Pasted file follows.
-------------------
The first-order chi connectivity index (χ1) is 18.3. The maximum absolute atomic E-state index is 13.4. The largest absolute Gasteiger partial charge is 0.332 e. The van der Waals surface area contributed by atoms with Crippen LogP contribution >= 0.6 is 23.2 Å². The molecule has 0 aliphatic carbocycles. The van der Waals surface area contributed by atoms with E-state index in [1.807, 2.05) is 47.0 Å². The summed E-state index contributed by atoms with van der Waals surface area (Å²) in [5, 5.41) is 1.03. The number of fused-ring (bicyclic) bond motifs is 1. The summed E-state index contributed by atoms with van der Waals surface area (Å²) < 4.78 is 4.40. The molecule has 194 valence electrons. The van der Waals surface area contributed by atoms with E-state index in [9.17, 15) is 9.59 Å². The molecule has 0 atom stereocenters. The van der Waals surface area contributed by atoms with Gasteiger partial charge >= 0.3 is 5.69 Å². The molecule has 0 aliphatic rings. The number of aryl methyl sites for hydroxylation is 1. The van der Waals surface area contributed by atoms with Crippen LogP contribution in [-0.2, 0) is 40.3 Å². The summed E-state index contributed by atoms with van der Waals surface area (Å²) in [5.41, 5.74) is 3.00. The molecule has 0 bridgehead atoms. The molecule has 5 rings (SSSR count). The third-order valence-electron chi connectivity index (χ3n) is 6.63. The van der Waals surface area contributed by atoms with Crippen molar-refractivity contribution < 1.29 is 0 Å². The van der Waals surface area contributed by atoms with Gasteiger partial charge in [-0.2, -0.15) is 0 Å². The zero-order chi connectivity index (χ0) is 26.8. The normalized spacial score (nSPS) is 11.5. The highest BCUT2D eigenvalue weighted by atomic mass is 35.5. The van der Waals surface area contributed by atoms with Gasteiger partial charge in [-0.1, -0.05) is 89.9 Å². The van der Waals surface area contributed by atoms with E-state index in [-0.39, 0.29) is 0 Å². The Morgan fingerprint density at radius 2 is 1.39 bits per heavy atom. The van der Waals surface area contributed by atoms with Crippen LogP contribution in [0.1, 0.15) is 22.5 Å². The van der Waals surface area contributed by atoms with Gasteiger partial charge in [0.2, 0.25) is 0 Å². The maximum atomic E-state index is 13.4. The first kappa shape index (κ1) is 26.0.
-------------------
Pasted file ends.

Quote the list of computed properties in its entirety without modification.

The first-order chi connectivity index (χ1) is 18.3. The maximum absolute atomic E-state index is 13.4. The largest absolute Gasteiger partial charge is 0.332 e. The van der Waals surface area contributed by atoms with Crippen LogP contribution >= 0.6 is 23.2 Å². The molecule has 0 aliphatic carbocycles. The van der Waals surface area contributed by atoms with E-state index in [1.807, 2.05) is 47.0 Å². The summed E-state index contributed by atoms with van der Waals surface area (Å²) in [5, 5.41) is 1.03. The number of fused-ring (bicyclic) bond motifs is 1. The summed E-state index contributed by atoms with van der Waals surface area (Å²) < 4.78 is 4.40. The molecule has 194 valence electrons. The van der Waals surface area contributed by atoms with E-state index in [9.17, 15) is 9.59 Å². The molecule has 0 atom stereocenters. The van der Waals surface area contributed by atoms with Gasteiger partial charge >= 0.3 is 5.69 Å². The molecule has 0 aliphatic rings. The number of aryl methyl sites for hydroxylation is 1. The van der Waals surface area contributed by atoms with Crippen LogP contribution in [-0.2, 0) is 40.3 Å². The summed E-state index contributed by atoms with van der Waals surface area (Å²) in [5.41, 5.74) is 3.00. The molecule has 0 bridgehead atoms. The molecule has 5 rings (SSSR count). The third-order valence-electron chi connectivity index (χ3n) is 6.63. The van der Waals surface area contributed by atoms with Crippen molar-refractivity contribution < 1.29 is 0 Å². The van der Waals surface area contributed by atoms with Gasteiger partial charge in [-0.2, -0.15) is 0 Å². The zero-order chi connectivity index (χ0) is 26.8. The normalized spacial score (nSPS) is 11.5. The highest BCUT2D eigenvalue weighted by atomic mass is 35.5. The van der Waals surface area contributed by atoms with Gasteiger partial charge in [-0.1, -0.05) is 89.9 Å². The van der Waals surface area contributed by atoms with E-state index in [-0.39, 0.29) is 0 Å². The Morgan fingerprint density at radius 2 is 1.39 bits per heavy atom. The van der Waals surface area contributed by atoms with Crippen LogP contribution in [0.1, 0.15) is 22.5 Å². The van der Waals surface area contributed by atoms with Gasteiger partial charge in [0.2, 0.25) is 0 Å². The maximum atomic E-state index is 13.4. The first kappa shape index (κ1) is 26.0.